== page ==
I wrote my first Google App Engine app! It's located at justtodolist.appspot.com. It's yet another todo list - I have been a tadalist user for a while and thought I could make it slightly better, and so I did. Here is to jot down some thoughts on GAE.
First up, the things I like.
- The number one benefit of GAE for me is definitely one step deployment. No that you couldn't step up one step deployment for rails apps, but it just takes a lot of work to set this stuff up the first time. With GAE, it's one step deploy the first time. I would say it's easier even than php. A large part because of benefit number two
- there is no database to set up. As most people know by now, you use GQL/Big Table on GAE, and it is very different from relational databases. Setting up is really minimal. You specify your model in a DSL similar to what you'd write with SQLObject or Elixir, or Data Mapper for Ruby folks. And then boom! you are running.
- There's no user authentication to setup either, it's basically Gmail authentication, if you are willing to go along, that is. The User API is very simple, and you can start using it right away
- Development server is nice, it picks up changes immediately when you save any project file
- The number of projects files you have is very minimal, it's very non-cluttery.
So as you can see GAE is great for rapid prototyping. Now for things I am not that crazy about. Actually, most of the benefits I spoke of has some caveats:
- Although deployment is easy. Sometimes issues arise from the fact that things work slightly differently in production vs development. Such as, you need indices to build fully in production for the app to be ready to run, or for some reason, transaction rules work differently in production vs development(I haven't dug down to this fully, but it might be a bug)
- Big Table is cool, it's supposed to be super scalable, but there are a couple of things that are annoying about it. I can get over the fact that it's fundamentally different from relational databases: things like you can't do aggregate queries, joins and so forth. For performance too, some things you will just have to do differently than you would normally with relation databases. I am okay with that. What pains me is that there is no proper data migration path. When you change your models(add or remove fields, and so forth), the old stuff just stick around. To migrate the old data, you basically have to manually write a script that loops over the existing data structures and modify them, but the script has to be triggered from an http request just like everything else because that's the only way to run your code on GAE on the production server... getto! Also, I am extremely annoyed that while in development you can just clear your datastore. There is no analog in production. I realize though that this is a work in progress and that things will get better in the future.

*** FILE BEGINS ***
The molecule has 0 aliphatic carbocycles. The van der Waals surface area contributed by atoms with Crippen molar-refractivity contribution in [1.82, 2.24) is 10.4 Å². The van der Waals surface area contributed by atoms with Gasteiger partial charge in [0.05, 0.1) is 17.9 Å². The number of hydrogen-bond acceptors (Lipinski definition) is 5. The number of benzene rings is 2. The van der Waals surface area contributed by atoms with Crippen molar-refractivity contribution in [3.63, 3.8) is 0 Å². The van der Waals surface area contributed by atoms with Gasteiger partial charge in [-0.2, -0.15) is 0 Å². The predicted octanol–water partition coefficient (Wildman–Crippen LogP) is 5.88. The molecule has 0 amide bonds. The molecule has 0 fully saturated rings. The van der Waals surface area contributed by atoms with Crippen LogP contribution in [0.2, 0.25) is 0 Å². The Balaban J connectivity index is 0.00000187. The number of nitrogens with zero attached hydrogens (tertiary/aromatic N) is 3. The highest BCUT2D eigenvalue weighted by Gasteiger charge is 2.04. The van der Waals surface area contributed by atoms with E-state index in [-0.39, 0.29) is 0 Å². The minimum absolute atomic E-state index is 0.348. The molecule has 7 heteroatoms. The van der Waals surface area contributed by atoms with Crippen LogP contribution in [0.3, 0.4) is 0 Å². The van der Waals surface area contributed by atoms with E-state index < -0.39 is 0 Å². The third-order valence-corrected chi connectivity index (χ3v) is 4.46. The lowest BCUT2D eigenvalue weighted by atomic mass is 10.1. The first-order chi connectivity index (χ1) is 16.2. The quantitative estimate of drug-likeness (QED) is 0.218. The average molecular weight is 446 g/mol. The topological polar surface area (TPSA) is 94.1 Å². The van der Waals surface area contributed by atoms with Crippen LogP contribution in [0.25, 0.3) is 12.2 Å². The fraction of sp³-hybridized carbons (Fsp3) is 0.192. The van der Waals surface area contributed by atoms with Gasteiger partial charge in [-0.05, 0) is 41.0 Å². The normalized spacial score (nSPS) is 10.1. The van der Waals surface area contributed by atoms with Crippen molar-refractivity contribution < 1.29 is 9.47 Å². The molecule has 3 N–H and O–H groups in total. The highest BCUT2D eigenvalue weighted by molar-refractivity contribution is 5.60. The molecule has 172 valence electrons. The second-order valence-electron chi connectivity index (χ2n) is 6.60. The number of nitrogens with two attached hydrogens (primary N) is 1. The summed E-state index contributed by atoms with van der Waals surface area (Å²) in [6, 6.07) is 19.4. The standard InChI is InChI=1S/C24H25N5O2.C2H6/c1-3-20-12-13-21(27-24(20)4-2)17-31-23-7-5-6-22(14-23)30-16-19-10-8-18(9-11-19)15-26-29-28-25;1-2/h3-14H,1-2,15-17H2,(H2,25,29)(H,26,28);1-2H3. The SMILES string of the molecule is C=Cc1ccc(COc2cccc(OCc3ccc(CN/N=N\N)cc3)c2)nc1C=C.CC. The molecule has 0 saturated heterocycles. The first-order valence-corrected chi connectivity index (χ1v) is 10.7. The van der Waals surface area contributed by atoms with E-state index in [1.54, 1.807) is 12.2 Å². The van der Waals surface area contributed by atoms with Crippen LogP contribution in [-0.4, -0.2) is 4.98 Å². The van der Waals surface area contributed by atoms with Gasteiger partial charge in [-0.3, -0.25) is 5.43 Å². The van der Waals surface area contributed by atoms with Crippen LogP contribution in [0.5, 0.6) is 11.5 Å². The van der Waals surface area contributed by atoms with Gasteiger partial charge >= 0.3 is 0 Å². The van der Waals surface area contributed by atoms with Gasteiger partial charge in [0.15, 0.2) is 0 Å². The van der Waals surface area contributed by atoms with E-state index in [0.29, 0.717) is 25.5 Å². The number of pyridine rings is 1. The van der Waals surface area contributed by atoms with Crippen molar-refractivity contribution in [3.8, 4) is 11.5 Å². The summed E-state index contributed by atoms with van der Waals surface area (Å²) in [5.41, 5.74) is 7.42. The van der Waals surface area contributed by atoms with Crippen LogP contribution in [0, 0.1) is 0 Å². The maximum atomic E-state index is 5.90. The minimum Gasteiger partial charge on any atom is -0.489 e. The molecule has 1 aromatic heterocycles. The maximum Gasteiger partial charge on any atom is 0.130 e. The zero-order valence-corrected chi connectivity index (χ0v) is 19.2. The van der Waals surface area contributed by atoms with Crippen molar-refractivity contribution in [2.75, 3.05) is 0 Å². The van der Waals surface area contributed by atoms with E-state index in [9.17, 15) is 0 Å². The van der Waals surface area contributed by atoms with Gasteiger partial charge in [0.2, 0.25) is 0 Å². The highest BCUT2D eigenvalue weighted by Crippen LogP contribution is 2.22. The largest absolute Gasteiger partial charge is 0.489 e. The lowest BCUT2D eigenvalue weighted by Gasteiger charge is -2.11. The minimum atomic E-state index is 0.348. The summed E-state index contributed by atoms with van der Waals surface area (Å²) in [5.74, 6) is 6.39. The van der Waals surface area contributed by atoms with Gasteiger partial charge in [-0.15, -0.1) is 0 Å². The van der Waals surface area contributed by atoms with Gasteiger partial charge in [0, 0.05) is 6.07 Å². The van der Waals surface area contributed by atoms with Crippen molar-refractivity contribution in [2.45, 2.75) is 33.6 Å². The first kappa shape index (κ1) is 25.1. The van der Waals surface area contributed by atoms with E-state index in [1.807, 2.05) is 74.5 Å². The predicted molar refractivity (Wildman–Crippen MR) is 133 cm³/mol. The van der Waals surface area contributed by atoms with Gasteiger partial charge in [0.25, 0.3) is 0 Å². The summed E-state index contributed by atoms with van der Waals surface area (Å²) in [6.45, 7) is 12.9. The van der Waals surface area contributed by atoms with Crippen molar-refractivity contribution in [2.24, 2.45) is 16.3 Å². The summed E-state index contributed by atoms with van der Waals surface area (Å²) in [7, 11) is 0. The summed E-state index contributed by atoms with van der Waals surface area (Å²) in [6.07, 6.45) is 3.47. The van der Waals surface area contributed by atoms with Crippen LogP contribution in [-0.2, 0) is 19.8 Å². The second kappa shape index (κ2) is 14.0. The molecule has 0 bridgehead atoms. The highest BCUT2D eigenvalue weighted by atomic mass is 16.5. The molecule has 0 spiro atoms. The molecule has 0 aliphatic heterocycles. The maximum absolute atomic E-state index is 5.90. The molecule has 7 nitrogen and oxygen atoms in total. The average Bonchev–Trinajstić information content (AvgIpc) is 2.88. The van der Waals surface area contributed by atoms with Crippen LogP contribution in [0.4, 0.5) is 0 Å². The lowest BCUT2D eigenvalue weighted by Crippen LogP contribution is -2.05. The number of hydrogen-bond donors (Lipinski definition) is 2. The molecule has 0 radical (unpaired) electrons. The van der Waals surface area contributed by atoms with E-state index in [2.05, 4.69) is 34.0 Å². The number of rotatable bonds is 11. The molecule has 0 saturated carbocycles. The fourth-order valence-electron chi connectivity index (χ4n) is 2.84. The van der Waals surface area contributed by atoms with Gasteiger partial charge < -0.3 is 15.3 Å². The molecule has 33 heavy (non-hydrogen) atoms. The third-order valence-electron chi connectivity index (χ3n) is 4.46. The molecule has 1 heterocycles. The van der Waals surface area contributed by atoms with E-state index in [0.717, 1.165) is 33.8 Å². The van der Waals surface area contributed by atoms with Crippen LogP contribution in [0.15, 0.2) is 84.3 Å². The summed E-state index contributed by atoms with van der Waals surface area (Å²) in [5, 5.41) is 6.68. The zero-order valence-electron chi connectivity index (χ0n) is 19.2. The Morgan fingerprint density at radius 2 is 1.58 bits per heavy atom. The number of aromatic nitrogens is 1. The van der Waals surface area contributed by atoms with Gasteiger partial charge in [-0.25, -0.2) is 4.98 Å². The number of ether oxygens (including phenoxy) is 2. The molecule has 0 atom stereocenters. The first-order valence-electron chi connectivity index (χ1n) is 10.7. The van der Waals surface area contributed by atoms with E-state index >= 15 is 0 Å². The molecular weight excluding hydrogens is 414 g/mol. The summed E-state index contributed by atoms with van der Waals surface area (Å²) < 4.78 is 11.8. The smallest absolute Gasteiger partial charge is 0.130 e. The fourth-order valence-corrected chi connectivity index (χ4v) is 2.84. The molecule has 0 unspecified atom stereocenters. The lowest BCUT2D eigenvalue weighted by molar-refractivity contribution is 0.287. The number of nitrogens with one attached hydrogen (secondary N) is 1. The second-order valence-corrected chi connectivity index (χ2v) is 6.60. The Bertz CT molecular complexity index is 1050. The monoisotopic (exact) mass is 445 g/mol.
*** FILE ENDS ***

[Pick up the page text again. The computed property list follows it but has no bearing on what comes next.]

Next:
- Well, the caveat for using Gmail authentication is that... your users must have a Gmail account, duh... I am sure you can use other authentication schemes if you want, I don't see anything preventing that
- Yes the development server is nice, but for some reason it was progressively running slower on my company Dell D820 laptop. This is so especially if you perform extensive modification of the data models.
Here are some other thoughs:
- The development console is not good, man! It's no where near the usability of the python interactive shell. I've heard of an alternative but haven't seen it yet.
- I haven't dug into how to do TDD with it yet, but I've read it's possible.
- Again, Big Table is VERY different from relational databases. I originally ported my todo list app from a SQLObject -> MySQL backend, with only 2 data models: TodoList and TodoItem. In Big Table we still have the 2, but they look kinda different. I had to change it because of performance reasons. I'll put the discussion of that on a separate post.
- I haven't got a great handle of how transaction/entity groups work. I thought I did, until my transaction code didn't work, will have to look closer into it. Documentation on this is kinda sparse. Right now my code is non-transactional.
Here's another thought. Will it be possible to popularize open source GAE apps? I think the most important reason for the popularity of open source php apps is the ease of deployment. With the ease of deployment of GAE, I think conditions might be ripe for there to emerge a movement of good open source GAE apps. Then again though, people might resist the vendor specific/non-open source nature of GAE. We will see.